Utah Inversion: What It Is and How to Cope
January 9, 2015
The Salt Lake valley is subject to heavy inversions–particularly during the winter months. The topography of the valley is such that the Wasatch Mountains on the eastern edge of the city act as a barrier that help lock pollution inside the valley on the worst air days. Contamination settles and lingers in the valley before a storm system pushes in and cleans the air. The inversion phenomenon is not unique to this area, but it is a fairly common effect throughout the year–even in the heat of summer.
Deep valleys surrounded by mountain ranges are subject to inversions–especially those with large populations contributing significant levels of contamination–from vehicles and industry. The inversions of the Salt Lake valley are a familiar burden to anyone who lives or has lived there, especially during the long winter months. Here is a look at the impact of these regional inversions and some tips to cope with them during the winter.
Winter Sports & Elevation
A great way to beat the inversion is to engage in a winter sport–preferably at elevation. Skiing or snowboarding are ideal since the resorts are typically located well above the inversion levels. These are great ways to get away from the poor air quality for a day and enjoy cleaner, mountain air. Usually, once a winter snowstorm moves in, the air is cleaned, but during much of the winter, inversion conditions rule. Activities like cross country skiing and snowshoeing are great opportunities to escape the lingering pollution and recreate in the snow.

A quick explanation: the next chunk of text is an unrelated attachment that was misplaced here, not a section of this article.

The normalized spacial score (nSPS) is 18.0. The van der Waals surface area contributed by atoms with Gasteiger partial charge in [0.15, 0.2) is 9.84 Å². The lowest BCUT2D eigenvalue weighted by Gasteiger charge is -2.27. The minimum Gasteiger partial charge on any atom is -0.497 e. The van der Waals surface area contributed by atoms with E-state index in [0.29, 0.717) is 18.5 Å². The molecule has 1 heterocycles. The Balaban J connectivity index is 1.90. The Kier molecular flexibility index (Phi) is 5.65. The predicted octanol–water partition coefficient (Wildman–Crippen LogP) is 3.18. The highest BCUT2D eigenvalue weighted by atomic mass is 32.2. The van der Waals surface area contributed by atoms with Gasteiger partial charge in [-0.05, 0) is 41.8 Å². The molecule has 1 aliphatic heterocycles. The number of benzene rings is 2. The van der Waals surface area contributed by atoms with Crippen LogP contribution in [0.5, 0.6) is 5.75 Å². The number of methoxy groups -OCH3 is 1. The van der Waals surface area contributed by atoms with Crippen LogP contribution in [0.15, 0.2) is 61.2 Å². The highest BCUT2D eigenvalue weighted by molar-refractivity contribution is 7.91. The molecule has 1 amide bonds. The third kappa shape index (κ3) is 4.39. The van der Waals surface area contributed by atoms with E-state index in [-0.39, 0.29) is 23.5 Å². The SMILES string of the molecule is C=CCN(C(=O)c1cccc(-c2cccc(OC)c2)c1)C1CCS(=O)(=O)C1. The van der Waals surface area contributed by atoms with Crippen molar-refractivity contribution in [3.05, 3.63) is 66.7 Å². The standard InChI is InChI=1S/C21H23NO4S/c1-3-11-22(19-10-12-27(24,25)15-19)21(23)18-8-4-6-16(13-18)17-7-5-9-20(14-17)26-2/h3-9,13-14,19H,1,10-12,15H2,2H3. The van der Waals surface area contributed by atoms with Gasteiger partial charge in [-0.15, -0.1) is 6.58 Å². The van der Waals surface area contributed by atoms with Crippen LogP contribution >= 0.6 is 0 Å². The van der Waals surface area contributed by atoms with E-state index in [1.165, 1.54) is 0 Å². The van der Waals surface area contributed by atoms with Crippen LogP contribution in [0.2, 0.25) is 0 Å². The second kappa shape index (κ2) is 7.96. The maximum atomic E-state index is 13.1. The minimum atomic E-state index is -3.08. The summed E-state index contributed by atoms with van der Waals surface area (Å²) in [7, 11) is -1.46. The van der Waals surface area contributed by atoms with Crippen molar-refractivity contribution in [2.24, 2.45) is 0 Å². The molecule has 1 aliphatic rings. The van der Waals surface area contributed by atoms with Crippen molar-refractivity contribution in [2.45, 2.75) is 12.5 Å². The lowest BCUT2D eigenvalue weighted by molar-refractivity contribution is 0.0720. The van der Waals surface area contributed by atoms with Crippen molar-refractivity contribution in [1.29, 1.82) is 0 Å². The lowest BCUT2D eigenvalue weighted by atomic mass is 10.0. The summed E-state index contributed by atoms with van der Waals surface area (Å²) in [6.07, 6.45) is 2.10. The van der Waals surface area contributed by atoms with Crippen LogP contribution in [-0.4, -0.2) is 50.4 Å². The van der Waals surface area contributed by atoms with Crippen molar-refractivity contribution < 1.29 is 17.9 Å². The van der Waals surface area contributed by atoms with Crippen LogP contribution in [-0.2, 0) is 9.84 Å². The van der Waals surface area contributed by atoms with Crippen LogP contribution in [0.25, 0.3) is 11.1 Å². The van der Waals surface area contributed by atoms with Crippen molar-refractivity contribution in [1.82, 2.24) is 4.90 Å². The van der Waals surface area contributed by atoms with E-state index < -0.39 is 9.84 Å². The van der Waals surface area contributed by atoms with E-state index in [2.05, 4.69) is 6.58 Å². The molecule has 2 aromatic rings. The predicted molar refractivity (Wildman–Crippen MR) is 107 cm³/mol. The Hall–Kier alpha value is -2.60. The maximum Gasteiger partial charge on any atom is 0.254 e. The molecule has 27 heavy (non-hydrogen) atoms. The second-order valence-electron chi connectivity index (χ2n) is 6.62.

While not all of the air contamination is a direct result of vehicle emissions on the road, during the worst air quality days, vehicles have a noticeable impact. Driving less during these times and making efforts to take public transportation when possible will help reduce vehicle contributions to the winter inversions. This relatively small act, multiplied by hundreds of cars, can have a more significant impact in helping to control the severity and duration of winter inversions.
Adhere to No-Burn Days
On days of extremely poor air quality, the city may mandate ‘no-burning’ for residences with fireplaces. It is a good idea to adhere to these to help with the overall air quality during periods of inversion. Fireplaces can contribute a lot of particulate matter to the air which, coupled with already contaminated air lingering in the valley, can further negatively impact the overall air quality. Avoid using wood burning fireplaces and stoves in excess–most importantly on days where air quality is especially poor.